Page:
uses  required  and  made  tax  exempt,  the  market  value  of  the  building  would  necessarily  be  adjusted  
down,  as  would  the  rent  collectable  on  the  property.  
For  analysis  purposes  only,  if  1.0  FAR  of  industrial  space  and  1.2  FAR  of  affordable  housing  were  tax  
exempt,  that  would  leave  an  FAR  of  3.8  at  $54/square  foot.  With  25,000  square  feet  of  parcel  area,  the  
building  would  have  95,000  of  taxable  square  feet,  resulting  in  $3.1  million  in  NOI.  Using  the  below  
formulae,  This  NOI  translates  to  $21  million  in  market  value  using  a  cap  rate  of  14.64%,  resulting  in  $1.2  
million  in  property  tax  revenue,  obviously  phased  in  over  a  number  of  years.     𝑀𝑎𝑟𝑘𝑒𝑡
 𝑉𝑎𝑙𝑢𝑒!"# = 𝑁𝑒𝑡

 𝑂𝑝𝑒𝑟𝑎𝑡𝑖𝑛𝑔  𝐼𝑛𝑐𝑜𝑚𝑒  (𝑒𝑥𝑐𝑙𝑢𝑑𝑖𝑛𝑔  𝑡𝑎𝑥)
  𝐶𝑎𝑝𝑖𝑡𝑎𝑙𝑖𝑧𝑎𝑡𝑖𝑜𝑛
 𝑅𝑎𝑡𝑒!"# 𝑇𝑎𝑥𝑒𝑠

=   𝑀𝑎𝑟𝑘𝑒𝑡  𝑉𝑎𝑙𝑢𝑒!"#  ×𝐴𝑠𝑠𝑒𝑠𝑠𝑚𝑒𝑛𝑡  𝑃𝑒𝑟𝑐𝑒𝑛𝑡𝑎𝑔𝑒  ×𝑇𝑎𝑥  𝑅𝑎𝑡𝑒  
Given  that  our  original  industrial  building  had  an  annual  tax  bill  of  ~$150,000,  this  represents  an  eight-­‐
fold  increase  in  property  taxes  even  with  tax  abatements  for  industrial  space  and  affordable  housing.  

                                                                                                                       
i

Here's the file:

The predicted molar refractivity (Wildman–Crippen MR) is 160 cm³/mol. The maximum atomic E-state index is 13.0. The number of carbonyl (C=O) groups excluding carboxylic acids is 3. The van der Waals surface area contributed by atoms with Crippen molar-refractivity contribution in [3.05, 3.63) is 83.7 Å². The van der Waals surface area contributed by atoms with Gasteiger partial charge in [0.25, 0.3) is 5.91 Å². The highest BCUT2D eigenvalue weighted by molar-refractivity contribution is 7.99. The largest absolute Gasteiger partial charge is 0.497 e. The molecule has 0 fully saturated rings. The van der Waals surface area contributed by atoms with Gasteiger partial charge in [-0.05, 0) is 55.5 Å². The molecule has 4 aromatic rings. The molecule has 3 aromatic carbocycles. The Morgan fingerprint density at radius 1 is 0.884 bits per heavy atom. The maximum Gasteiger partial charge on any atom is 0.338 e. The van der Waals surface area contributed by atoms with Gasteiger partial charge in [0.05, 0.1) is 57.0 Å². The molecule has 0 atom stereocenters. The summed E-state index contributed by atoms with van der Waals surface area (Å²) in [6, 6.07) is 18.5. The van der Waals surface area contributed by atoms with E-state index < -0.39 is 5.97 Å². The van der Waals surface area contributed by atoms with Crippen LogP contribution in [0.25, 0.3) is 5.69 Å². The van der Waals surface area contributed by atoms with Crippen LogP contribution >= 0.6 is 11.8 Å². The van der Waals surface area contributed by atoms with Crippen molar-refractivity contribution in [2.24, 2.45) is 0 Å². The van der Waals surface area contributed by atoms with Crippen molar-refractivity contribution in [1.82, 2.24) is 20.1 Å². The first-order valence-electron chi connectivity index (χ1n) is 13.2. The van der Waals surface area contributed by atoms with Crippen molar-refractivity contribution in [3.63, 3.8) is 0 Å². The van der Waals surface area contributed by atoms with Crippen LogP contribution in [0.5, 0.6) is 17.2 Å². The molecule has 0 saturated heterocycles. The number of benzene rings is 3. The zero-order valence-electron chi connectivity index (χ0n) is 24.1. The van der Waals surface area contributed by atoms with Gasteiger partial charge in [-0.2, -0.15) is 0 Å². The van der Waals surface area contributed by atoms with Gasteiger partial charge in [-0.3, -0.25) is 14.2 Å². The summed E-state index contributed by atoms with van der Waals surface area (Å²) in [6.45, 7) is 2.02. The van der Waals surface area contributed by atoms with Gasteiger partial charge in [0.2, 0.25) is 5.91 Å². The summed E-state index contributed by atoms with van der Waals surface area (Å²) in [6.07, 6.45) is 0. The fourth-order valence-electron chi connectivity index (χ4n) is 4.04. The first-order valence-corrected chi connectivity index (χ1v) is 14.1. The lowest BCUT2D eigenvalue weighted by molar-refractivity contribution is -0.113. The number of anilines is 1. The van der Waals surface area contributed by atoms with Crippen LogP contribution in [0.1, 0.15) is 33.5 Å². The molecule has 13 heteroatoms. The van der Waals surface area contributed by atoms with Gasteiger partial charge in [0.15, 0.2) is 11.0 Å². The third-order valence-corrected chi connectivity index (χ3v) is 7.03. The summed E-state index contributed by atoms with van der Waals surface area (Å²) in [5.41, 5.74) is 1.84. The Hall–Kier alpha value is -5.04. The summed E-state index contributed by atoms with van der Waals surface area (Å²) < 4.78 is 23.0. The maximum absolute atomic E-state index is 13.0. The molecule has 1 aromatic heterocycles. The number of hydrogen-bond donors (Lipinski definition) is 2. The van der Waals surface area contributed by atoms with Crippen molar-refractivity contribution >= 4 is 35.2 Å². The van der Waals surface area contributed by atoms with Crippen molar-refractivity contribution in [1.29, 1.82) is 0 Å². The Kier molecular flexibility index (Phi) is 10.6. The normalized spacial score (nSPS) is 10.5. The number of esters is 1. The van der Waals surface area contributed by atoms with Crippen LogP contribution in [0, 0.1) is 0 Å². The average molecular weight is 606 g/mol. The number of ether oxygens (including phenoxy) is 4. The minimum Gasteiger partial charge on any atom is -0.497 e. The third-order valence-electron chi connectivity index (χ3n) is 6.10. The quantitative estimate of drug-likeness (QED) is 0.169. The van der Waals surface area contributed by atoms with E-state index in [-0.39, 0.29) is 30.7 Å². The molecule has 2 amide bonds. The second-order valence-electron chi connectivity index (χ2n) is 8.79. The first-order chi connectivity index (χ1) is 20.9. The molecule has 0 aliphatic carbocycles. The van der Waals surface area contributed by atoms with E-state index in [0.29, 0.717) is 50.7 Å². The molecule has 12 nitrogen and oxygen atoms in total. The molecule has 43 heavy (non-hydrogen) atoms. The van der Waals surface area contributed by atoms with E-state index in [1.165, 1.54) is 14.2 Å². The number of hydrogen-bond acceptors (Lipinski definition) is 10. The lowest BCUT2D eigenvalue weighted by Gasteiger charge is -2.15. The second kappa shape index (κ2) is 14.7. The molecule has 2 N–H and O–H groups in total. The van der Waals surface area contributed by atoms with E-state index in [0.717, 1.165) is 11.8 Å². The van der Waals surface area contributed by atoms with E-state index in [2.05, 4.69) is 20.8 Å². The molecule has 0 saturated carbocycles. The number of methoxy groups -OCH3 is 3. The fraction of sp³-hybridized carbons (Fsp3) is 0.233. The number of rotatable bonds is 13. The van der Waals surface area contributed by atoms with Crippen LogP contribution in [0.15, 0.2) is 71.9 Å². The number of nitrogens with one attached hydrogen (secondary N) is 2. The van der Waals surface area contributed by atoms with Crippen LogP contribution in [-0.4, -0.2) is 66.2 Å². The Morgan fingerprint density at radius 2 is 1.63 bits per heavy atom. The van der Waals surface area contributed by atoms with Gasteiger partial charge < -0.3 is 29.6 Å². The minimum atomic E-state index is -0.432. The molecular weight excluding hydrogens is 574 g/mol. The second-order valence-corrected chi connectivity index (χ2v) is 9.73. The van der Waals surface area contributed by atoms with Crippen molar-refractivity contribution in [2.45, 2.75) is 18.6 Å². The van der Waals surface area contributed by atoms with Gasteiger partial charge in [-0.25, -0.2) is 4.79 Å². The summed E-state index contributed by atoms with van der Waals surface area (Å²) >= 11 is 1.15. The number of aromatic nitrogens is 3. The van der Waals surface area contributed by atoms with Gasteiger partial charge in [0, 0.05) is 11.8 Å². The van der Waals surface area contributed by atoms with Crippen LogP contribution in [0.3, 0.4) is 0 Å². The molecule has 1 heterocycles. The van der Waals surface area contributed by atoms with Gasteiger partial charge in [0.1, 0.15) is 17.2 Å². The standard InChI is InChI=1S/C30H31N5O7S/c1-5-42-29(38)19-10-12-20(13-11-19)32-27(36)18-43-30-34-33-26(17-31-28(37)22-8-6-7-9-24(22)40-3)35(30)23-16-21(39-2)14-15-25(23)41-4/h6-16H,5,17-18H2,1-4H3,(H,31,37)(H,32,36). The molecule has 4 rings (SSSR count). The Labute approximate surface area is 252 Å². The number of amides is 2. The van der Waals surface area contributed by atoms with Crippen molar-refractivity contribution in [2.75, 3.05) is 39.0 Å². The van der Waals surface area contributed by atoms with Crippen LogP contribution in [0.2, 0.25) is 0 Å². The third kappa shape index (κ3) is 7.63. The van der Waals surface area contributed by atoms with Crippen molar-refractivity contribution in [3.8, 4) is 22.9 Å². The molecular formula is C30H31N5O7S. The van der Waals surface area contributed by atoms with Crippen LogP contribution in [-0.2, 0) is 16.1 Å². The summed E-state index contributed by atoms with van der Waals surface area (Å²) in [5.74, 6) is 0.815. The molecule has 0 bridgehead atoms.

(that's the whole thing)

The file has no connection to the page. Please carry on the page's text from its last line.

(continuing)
GMDC,  personal  communication,  November  2014.  
 http://www.nytimes.com/2014/10/05/realestate/gowanus-­‐is-­‐counting-­‐on-­‐a-­‐
whatevecleanup.html?partner=rss&emc=rss&_r=0  “[335  Carroll  Street]  Rents  start  at  $3,350  for  a  one-­‐bedroom,  
$4,500  for  a  two-­‐bedroom  and  $6,700  for  a  three-­‐bedroom.”  Given  the  zoning  resolution’s  requirements  of  740  
square  feet  of  floor  area  for  a  one  bedroom  in  R8A,  740  square  feet  of  square  footage  generates  $3,350  in  rents,  or  
$54  per  year.  No  floor  area  is  required  to  be  subtracted  for  common  space  because  the  individual  units  may  be  
smaller  than  740  square  feet.  
ii

iii

 GMDC,  personal  communication,  November  2014.  
 Ibid.  
v
 http://www.nytimes.com/2014/03/16/realestate/new-­‐roots-­‐in-­‐carroll-­‐gardens.html=  
iv

vi

 GMDC,  personal  communication,  November  2014.  
 http://www.nyc.gov/html/dof/downloads/pdf/13pdf/fy2015_additional_guidelines.pdf  
viii
 http://www.nyc.gov/html/dof/html/property/property_rates_rates.shtml  
ix
 http://www.cbre.us/o/fortlauderdale/AssetLibrary/Second%20Half%202013.pdf  
x
 http://www.nyc.gov/html/dof/downloads/pdf/13pdf/fy2015_additional_guidelines.pdf  
xi
 http://www.nyc.gov/html/dof/downloads/pdf/property/income_guidelines_fy15.pdf  
Given  the  high  rents  in  the  surrounding  neighborhoods,  Manhattan  apartment  buildings  with  more  than  10  units  
were  selected  as  a  comparable  building  type  for  expense  ratio  purposes.  
xii
 http://www.nyc.gov/html/dof/html/property/property_rates_rates.shtml  
 
vii